Under international law, internal mechanisms have provided the appropriate responses to terrorist acts. The weakness of domestic criminal law is, however, evident in the face of transnational terrorist groups whose operations spreads across many borders. The challenge is compounded when states actively or passively support terrorism. Though traditionally state responsibility has been the vehicle through which pressure is exerted on states sponsoring terrorism, the lethal capabilities of terrorists demonstrated by the 11 September 2001 attacks has fundamentally changed the landscape. The consequences of breaches arising out of a failure by a state to effectively curtail terrorist organisations based or operating out of its territory have expanded sharply, permitting not just financial reparations or other traditional benign countermeasures, but even the extensive use of deadly military force. With the linkage between the terrorist and the sponsoring state becoming crucial to providing states with the justification for a response against rogue states, this article discusses the issue of state-sponsored terrorism and the use of military force in combating terrorism in the context of the UN Charter regime on the use of force.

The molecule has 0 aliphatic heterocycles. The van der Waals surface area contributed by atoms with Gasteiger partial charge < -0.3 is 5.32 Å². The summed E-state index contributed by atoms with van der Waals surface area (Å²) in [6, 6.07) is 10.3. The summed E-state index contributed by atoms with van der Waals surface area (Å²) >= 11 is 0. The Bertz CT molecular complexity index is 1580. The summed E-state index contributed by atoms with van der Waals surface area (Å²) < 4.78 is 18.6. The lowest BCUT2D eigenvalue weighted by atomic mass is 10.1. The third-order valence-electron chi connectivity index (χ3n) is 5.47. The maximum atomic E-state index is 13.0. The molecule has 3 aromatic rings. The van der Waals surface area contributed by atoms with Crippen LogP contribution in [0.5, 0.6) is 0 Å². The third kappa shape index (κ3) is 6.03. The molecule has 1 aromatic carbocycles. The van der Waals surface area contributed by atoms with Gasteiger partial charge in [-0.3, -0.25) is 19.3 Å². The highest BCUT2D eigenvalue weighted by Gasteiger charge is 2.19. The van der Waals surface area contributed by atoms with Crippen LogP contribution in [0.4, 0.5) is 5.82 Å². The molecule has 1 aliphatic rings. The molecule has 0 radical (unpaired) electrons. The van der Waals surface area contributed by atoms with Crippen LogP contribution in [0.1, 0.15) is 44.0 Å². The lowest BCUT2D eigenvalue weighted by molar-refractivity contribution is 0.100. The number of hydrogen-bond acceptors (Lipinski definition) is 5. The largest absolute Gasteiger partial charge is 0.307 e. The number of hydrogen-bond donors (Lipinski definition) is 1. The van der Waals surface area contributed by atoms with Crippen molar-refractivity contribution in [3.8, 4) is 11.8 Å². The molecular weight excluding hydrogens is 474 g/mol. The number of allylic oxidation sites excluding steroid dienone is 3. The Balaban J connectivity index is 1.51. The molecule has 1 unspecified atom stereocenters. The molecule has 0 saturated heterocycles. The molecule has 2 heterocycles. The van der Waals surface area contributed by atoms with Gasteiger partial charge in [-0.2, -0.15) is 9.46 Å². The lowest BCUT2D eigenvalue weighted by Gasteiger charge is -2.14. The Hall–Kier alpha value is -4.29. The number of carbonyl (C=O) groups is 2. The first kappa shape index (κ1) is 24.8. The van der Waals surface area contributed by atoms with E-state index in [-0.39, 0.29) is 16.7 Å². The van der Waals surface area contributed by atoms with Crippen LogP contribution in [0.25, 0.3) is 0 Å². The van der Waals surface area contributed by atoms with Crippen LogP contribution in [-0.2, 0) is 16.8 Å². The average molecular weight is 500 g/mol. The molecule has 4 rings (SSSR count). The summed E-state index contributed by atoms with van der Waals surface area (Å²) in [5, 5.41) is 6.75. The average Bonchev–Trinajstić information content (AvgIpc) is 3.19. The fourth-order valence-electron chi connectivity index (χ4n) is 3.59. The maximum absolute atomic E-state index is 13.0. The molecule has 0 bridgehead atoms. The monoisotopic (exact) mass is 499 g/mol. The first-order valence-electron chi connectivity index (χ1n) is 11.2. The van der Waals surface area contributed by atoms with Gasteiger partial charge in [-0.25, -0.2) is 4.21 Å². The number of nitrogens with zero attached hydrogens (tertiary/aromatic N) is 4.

Melbourne Journal of International Law Vol. 4, Issue 2, p. 406-438